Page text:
To be fair, might I add, neighter have most of you who comment on this blog lived in that kind of reality. Third world reality. I have. And I frankly don’t think any of you either could face living in those realities that some of your ancestors did. Frankly, they would stink too much. And you would have too much of American values, white man’s values, Eurpoean, western, modern world values in you. You couldn’t handle the dirt, the smells, the horrible living conditions, the DISEASES and sufferings that go untreated, the psychological effects of such living conditison, the psychological effects of racism and war on those families. And their children. So. This might be a good opportunity to study your own biases as well, to take time apart, and to reflect on yourselves, too.

    If your ethnic group is not portrayed in teh company right now, breathe a sigh of relief at having escaped the atrocity. If your group is portrayed, breathe a sign of relief at being at least in the margins, less obvious! What ethnic group WOULD WANT to be portrayed by a company like this? I have no doubt, does this war in Iraq continue, that they’ll come out with some American GI Sally and GI Johnny doll version….

    I think, privately, it is “white” or european or Western thinking, whatever you call it, to try to categorize Indian tribal groups anyway, especially when it comes to modern, western products like this or modern western innovations like movies or even museum displays, to say this or that detail is correct or whatever when the real probelm is in the cookie cutter, mass production of a stereotype, of a way of thinking. To pick apart the details of that sort of thing, a company like this, in how accuratelyt they portray this and that with critical thinking is a persepective is “white” is western, is european in the first place! Better to do as many Indian tribes did, rebel against the whole thing, as Roger, basically, is doing. Team up to fight it with other ethnic groups and with caucasians as well who see the problems for their groups equally. It is NOT just a Native American problem! It’s a problem for anyone of any ethnic background who thinks intelligently and with real empathy and seriousness on American values of consumerism and racism. Let’s get some solidarity here on this, at least. Stop narrowing the focus just to Native Americans only. The problem is far wider than that.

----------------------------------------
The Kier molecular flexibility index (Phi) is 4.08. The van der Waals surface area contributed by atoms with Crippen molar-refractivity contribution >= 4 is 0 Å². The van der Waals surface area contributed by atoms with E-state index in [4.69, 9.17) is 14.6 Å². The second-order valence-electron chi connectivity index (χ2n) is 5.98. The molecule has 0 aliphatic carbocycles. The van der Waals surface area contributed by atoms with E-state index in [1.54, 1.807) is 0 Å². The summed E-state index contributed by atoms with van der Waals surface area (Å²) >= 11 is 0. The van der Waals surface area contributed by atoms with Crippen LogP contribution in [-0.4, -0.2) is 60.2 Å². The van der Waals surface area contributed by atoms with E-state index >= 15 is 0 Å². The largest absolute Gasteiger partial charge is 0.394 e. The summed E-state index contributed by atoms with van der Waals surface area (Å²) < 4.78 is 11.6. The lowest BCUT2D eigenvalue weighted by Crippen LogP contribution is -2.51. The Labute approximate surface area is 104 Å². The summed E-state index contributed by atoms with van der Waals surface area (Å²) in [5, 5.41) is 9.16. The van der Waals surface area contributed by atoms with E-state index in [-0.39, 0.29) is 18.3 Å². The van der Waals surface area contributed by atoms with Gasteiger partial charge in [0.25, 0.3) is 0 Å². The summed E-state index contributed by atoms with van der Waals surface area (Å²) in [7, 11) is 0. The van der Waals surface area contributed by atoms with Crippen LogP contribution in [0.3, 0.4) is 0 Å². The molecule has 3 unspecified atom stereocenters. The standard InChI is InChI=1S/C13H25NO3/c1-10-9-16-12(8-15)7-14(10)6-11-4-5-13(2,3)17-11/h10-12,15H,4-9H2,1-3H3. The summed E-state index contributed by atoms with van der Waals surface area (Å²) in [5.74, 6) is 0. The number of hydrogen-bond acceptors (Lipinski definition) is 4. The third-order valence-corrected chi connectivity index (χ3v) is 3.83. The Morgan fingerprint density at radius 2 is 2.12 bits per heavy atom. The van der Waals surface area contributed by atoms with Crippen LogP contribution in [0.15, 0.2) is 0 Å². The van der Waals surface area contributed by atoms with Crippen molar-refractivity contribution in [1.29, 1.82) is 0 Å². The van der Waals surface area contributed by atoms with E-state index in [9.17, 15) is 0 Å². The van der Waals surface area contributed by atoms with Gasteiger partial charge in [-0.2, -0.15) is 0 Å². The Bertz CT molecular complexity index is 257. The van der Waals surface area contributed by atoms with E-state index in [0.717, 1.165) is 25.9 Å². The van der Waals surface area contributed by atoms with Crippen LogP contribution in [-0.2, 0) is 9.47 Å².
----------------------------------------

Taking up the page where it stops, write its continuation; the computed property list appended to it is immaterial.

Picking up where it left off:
In addition, NO authentic Indian doll that I have ever seen for example has NOT been completely original, completely unique, completely the work of an individual maker. It’s totally alien to Native thinking, Native culture the whole idea say of of mass producing Indian tribal dolls in plastic with identical “correct” details of dress and accessories, for each tribe, etc. And Indian children did have and some still do have authentic dolls that are made for them, individually. It’s a whole perspective on dolls that is so totally alien to what the Americal Girl dolls company is doing. They shouldn’t be trying to represent Indian dolls AT ALL! Period!

    Maybe what we ought to be doing in additon to just critizing this company is to actively support and promote individual Indian dollmakers who do create uniuqe dolls and ALL those who strive to work at a craft and make unique objects in this culture. They surely could use the help and support, given how hard it is for all crafts people to survive these days in America.

    Yup. The three great values of American culture: Consumerism, racism, and militarism. Alive and well all right. Alive and well….
    I won’t be able to respond to this as I have a ton of work to do now to try to survive as an individual business person trying to practice some decent IDEALS and values in this American culture…

  23. bkwmn99 says:

    >Ironically, many years ago, my daughter first encountered the American Girl catalog and the phenomenon at the exhibits at ALA!
    I had purchased a day pass for her and my husband, and we were surrounded by books- she was thrilled to get the first of the
    Time Warp Trio autographed by John Sziescka- THEN she found the AG catalog- which she practically memorized on the plane ride home. At least it did help with math facts- “so, how many glasses of lemonade would I need to sell to buy one of these dolls”?! I can’t complain though- history was one of her college majors.

  24. Faith Williams says: